CLASSIC IMAGES was the brainchild of a furniture store owner named Sam Rubin. From his home in Indiana, Pennsylvania, Sam began publishing a fanzine he called “8mm collector,” in June of 1962, in order to serve classic film buffs who ran films in their homes. In an era before the Internet, the idea was to give film collectors a place to talk about their hobby, focusing especially on the problem of sorting out the best and the worst film prints that were being sold on the collectors market at that time. Film collectors responded enthusiastically and their feedback started a tradition that lasts to this day with reader input being an important part of the publication. 

Today, many of the articles focus on biographical retrospectives of Hollywood actors and actresses. About a year ago Tom Weaver began contributing monthly columns of interviews with Hollywood actors and documentaries focusing on classic movies. The November 2016 issue, for example, featured Tom's coverage of "The Making of Universal's The Black Castle." Laura Wagner provides a monthly column of book reviews, keeping geeks like myself in touch with current publications released to the market. Robert Tevis provides a column reporting screenings of rare movies not available elsewhere. Harris Lentz III provides a monthly list of Hollywood celebrities who have passed on in the past month. Ray Frieders provides us with a list of movies coming out commercially on DVD and their street dates. There are frequent reviews of film festivals, loaded with on-the-scene photographs. Best summed up, CLASSIC IMAGES keeps any movie buff current with the latest news in the hobby.

CLASSIC IMAGES evolved in the 1970s when Sam Rubin sold the publication to Blackhawk Films in Davenport, Iowa, with Sam staying on as Editor-In-Chief and moving his office to Davenport. With the advent of the video revolution in the late 1970s the name of the periodical was changed to CLASSIC IMAGES and as the publication grew it came to serve all areas of movie collectibles including posters, stills, autographs, books and the whole gamut of movie memorabilia.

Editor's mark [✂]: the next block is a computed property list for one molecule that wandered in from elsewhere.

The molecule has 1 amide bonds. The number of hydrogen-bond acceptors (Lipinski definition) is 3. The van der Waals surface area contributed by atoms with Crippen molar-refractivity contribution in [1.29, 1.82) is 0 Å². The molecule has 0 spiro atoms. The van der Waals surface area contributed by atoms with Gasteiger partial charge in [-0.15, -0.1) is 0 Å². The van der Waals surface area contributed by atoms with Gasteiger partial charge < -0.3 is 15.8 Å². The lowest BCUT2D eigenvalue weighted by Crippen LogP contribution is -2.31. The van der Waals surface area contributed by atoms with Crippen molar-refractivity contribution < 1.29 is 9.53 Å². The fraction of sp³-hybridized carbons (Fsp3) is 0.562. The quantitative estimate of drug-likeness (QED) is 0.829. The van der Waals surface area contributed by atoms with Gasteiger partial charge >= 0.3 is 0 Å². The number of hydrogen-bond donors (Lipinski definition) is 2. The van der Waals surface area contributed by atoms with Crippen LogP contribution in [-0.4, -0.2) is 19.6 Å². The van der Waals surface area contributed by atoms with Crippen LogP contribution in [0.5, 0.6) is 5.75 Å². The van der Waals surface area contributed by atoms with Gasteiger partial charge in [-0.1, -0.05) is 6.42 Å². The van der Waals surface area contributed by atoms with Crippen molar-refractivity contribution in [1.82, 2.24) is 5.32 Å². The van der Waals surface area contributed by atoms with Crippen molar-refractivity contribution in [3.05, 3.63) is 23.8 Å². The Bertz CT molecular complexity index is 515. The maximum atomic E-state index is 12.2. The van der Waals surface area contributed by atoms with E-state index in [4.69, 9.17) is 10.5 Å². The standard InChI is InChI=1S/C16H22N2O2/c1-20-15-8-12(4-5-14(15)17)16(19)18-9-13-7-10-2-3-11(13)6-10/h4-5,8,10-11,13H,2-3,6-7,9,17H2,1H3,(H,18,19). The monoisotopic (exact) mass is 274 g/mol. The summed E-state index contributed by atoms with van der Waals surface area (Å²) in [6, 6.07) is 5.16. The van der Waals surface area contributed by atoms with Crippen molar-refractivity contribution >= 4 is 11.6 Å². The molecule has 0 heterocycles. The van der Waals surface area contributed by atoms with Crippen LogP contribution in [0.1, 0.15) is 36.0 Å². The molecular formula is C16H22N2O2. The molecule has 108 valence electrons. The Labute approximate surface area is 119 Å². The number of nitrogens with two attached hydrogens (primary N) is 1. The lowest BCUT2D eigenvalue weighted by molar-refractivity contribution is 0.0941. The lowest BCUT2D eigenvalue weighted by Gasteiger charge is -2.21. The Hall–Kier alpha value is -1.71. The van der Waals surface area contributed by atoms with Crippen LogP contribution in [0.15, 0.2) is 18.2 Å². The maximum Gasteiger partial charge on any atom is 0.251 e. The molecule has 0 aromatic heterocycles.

In 1991 Bob King came on as editor following Sam’s retirement. In 1995 King launched FILMS OF THE GOLDEN AGE magazine as a quarterly sister publication to the monthly CLASSIC IMAGES newspaper. Editorially, CLASSIC IMAGES and FILMS OF THE GOLDEN AGE focus on classic movies, and the enhancement of classic film preservation and appreciation. As the “voice of film fandom” both magazines take strong stands against such threats as banning classic films, for example, the misguided “Chan ban” against the classic Charlie Chan detective films. Both magazines also provide a platform for writers who research and write about films and filmmakers who now are mostly ignored or misunderstood by the mainstream media. I would also like to note that FILMS OF THE GOLDEN AGE will reach issue #100 a year and a half from now, also reaching a milestone.

Quoting Bob King, "After 55 years of service to the movie buff community, CLASSIC IMAGES and FILMS OF THE GOLDEN AGE salute all our readers, advertisers and contributors whose commitment to classic films has accomplished so much. Sam’s original aim in 1962 was to give the film buff community a measure of clout that they could not have alone. We plan to carry on his good works well into the future."

If you do not have a subscription to either magazine, you can visit their website (loaded with note-worthy articles and hours of reading) and subscribe within minutes. Back issues are also available for sale.